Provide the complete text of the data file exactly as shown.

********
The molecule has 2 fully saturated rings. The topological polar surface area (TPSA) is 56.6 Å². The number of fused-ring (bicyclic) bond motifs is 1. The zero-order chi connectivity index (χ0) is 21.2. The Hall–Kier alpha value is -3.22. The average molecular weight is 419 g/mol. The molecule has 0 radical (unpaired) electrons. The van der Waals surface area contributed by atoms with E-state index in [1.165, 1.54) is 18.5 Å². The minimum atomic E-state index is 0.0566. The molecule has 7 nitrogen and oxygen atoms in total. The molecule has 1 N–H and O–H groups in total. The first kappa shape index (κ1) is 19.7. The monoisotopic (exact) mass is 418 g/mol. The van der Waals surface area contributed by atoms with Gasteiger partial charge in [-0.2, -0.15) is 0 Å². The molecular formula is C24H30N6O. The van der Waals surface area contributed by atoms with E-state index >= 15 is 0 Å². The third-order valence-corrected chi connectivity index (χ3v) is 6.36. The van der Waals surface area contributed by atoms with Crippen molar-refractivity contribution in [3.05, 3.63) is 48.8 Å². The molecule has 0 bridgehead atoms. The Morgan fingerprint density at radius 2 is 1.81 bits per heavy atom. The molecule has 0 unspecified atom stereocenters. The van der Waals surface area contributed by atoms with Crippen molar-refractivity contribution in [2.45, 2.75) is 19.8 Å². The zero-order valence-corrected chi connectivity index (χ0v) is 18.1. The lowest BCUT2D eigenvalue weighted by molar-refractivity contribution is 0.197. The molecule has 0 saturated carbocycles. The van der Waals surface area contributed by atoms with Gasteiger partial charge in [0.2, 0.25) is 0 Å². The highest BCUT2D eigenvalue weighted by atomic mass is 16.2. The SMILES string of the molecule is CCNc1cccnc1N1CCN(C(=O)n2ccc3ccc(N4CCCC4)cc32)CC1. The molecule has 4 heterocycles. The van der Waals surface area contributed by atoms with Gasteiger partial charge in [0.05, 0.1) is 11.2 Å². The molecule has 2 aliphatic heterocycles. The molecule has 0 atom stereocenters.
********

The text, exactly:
The molecule has 2 fully saturated rings. The topological polar surface area (TPSA) is 56.6 Å². The number of fused-ring (bicyclic) bond motifs is 1. The zero-order chi connectivity index (χ0) is 21.2. The Hall–Kier alpha value is -3.22. The average molecular weight is 419 g/mol. The molecule has 0 radical (unpaired) electrons. The van der Waals surface area contributed by atoms with E-state index in [1.165, 1.54) is 18.5 Å². The minimum atomic E-state index is 0.0566. The molecule has 7 nitrogen and oxygen atoms in total. The molecule has 1 N–H and O–H groups in total. The first kappa shape index (κ1) is 19.7. The monoisotopic (exact) mass is 418 g/mol. The van der Waals surface area contributed by atoms with Gasteiger partial charge in [-0.2, -0.15) is 0 Å². The molecular formula is C24H30N6O. The van der Waals surface area contributed by atoms with E-state index >= 15 is 0 Å². The third-order valence-corrected chi connectivity index (χ3v) is 6.36. The van der Waals surface area contributed by atoms with Crippen molar-refractivity contribution in [3.05, 3.63) is 48.8 Å². The molecule has 0 bridgehead atoms. The Morgan fingerprint density at radius 2 is 1.81 bits per heavy atom. The molecule has 0 unspecified atom stereocenters. The van der Waals surface area contributed by atoms with Crippen molar-refractivity contribution in [2.45, 2.75) is 19.8 Å². The zero-order valence-corrected chi connectivity index (χ0v) is 18.1. The lowest BCUT2D eigenvalue weighted by molar-refractivity contribution is 0.197. The molecule has 0 saturated carbocycles. The van der Waals surface area contributed by atoms with Gasteiger partial charge in [0.2, 0.25) is 0 Å². The highest BCUT2D eigenvalue weighted by atomic mass is 16.2. The SMILES string of the molecule is CCNc1cccnc1N1CCN(C(=O)n2ccc3ccc(N4CCCC4)cc32)CC1. The molecule has 4 heterocycles. The van der Waals surface area contributed by atoms with Gasteiger partial charge in [0.05, 0.1) is 11.2 Å². The molecule has 2 aliphatic heterocycles. The molecule has 0 atom stereocenters.